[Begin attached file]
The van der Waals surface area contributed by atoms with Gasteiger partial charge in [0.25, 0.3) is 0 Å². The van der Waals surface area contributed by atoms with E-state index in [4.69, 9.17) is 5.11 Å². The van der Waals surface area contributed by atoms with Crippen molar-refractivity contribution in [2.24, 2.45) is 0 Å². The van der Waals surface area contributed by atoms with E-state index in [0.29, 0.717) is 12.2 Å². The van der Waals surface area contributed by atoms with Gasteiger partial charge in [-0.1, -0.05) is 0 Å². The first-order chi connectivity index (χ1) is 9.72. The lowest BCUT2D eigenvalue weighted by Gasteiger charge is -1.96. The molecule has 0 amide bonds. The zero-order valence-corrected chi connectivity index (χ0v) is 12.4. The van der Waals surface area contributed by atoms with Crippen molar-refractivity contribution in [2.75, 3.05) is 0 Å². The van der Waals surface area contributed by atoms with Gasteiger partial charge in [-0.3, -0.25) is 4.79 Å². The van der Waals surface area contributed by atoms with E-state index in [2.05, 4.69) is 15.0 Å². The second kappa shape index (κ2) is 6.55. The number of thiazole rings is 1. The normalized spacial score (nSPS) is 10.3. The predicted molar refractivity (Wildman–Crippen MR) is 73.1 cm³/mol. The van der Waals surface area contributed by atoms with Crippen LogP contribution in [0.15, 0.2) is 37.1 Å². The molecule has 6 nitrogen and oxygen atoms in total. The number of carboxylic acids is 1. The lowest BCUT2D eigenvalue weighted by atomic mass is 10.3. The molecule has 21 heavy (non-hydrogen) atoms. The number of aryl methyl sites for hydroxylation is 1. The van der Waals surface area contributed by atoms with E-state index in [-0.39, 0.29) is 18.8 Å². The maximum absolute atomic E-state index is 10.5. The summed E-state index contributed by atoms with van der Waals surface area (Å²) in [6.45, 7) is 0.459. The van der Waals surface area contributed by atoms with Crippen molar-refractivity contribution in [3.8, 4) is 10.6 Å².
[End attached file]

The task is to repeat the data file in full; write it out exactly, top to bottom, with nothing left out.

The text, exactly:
The van der Waals surface area contributed by atoms with Gasteiger partial charge in [0.25, 0.3) is 0 Å². The van der Waals surface area contributed by atoms with E-state index in [4.69, 9.17) is 5.11 Å². The van der Waals surface area contributed by atoms with Crippen molar-refractivity contribution in [2.24, 2.45) is 0 Å². The van der Waals surface area contributed by atoms with E-state index in [0.29, 0.717) is 12.2 Å². The van der Waals surface area contributed by atoms with Gasteiger partial charge in [-0.1, -0.05) is 0 Å². The first-order chi connectivity index (χ1) is 9.72. The lowest BCUT2D eigenvalue weighted by Gasteiger charge is -1.96. The molecule has 0 amide bonds. The zero-order valence-corrected chi connectivity index (χ0v) is 12.4. The van der Waals surface area contributed by atoms with Crippen molar-refractivity contribution in [2.75, 3.05) is 0 Å². The van der Waals surface area contributed by atoms with Gasteiger partial charge in [-0.3, -0.25) is 4.79 Å². The van der Waals surface area contributed by atoms with E-state index in [2.05, 4.69) is 15.0 Å². The second kappa shape index (κ2) is 6.55. The number of thiazole rings is 1. The normalized spacial score (nSPS) is 10.3. The predicted molar refractivity (Wildman–Crippen MR) is 73.1 cm³/mol. The van der Waals surface area contributed by atoms with Crippen LogP contribution in [0.15, 0.2) is 37.1 Å². The molecule has 6 nitrogen and oxygen atoms in total. The number of carboxylic acids is 1. The lowest BCUT2D eigenvalue weighted by atomic mass is 10.3. The molecule has 21 heavy (non-hydrogen) atoms. The number of aryl methyl sites for hydroxylation is 1. The van der Waals surface area contributed by atoms with E-state index in [-0.39, 0.29) is 18.8 Å². The maximum absolute atomic E-state index is 10.5. The summed E-state index contributed by atoms with van der Waals surface area (Å²) in [6.45, 7) is 0.459. The van der Waals surface area contributed by atoms with Crippen molar-refractivity contribution in [3.8, 4) is 10.6 Å².